After ESPN showed us how important sports is to fans -- even when they're dead -- Puma, with agency Droga5, has taken a different approach to a similar question. And unlike ESPN, it has science (of a sort) to back it up.
Puma, in partnership with Bristol University researchers, is trying to find out whether Newcastle United fans, for all their aggressiveness, love their soccer team more than they love their wives and girlfriends. The brand did an honest-to-goodness study (results to be published in a white paper) that measured 20 Newcastle United fans' stress levels as they stuck needles into voodoo dolls or tore up pictures of their favorite players or their partners. To uncover fans' "true" feelings, the scientists used a skin conductance response machine to figure out what the test subjects were really thinking. Before the tests, the fans (all male, by the way) had told researchers that they loved both their wives and their teams equally.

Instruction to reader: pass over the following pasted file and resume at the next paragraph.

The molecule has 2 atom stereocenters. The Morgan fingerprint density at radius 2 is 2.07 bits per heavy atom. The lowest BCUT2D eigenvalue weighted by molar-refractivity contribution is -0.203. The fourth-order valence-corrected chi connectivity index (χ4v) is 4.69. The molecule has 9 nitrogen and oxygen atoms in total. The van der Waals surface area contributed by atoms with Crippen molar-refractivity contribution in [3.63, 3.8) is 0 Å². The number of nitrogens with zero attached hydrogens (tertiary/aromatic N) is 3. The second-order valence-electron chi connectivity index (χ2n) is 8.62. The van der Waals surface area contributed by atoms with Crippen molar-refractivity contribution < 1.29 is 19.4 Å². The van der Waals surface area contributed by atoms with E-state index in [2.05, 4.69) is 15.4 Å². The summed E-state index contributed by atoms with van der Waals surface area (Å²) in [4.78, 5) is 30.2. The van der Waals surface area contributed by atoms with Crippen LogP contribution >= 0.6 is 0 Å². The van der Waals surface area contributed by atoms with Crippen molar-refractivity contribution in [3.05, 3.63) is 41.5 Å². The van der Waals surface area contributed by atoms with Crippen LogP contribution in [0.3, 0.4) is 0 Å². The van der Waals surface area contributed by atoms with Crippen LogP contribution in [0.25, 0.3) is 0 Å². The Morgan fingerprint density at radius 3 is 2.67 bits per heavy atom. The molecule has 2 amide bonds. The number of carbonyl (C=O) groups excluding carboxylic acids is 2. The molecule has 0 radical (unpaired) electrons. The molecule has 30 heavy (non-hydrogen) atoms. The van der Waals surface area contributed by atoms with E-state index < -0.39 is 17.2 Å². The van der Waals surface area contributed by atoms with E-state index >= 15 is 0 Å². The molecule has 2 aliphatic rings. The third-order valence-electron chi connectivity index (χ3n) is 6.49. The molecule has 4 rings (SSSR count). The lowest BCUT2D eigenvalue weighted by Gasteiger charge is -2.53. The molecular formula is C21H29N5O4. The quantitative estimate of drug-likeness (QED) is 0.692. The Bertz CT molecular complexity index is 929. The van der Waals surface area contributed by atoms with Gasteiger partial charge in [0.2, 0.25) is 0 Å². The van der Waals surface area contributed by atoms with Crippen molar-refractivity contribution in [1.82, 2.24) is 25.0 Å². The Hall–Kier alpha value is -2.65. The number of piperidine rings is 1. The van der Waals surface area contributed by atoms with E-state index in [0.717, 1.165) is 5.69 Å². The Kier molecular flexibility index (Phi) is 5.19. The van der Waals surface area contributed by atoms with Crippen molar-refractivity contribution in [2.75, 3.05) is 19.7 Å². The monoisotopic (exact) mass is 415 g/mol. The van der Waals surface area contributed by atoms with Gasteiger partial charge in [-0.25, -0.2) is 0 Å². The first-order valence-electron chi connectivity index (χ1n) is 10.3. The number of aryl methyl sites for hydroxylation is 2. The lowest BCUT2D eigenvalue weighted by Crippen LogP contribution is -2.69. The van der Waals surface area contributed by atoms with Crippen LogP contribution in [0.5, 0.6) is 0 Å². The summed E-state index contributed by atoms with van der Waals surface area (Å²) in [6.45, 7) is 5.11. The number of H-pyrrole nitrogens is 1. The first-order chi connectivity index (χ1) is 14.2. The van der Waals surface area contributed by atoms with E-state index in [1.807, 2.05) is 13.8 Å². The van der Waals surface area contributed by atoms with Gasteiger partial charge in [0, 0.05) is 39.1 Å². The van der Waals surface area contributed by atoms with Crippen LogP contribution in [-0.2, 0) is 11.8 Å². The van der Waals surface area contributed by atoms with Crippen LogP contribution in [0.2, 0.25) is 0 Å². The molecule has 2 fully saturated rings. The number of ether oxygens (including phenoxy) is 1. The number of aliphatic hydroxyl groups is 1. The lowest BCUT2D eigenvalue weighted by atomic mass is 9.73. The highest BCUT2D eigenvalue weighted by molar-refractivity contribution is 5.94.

The sample group was chosen on the basis that each had been in a committed relationship for at least five years, and had also been a season ticket holder for at least the same amount of time
Want to know who won? Check out the film. And you can also take part in the survey online on a dedicated website.
While it's an interesting move that Puma commissioned a real study (with real science folks and everything!), it's not the first marketer to do so -- around soccer, to boot. During the Euro 2012 championships, Sharp created "FanLabs," a project that used a website, an app and headgear to collect data about the knowledge, confidence, attitudes and beliefs of soccer fans around the world. The data, which included nuggets of wisdom like the fact that Ukrainians were so desperate to win the tournament, they'd give up alcohol for more than a year, was going to be used to help Sharp manufacture better TVs.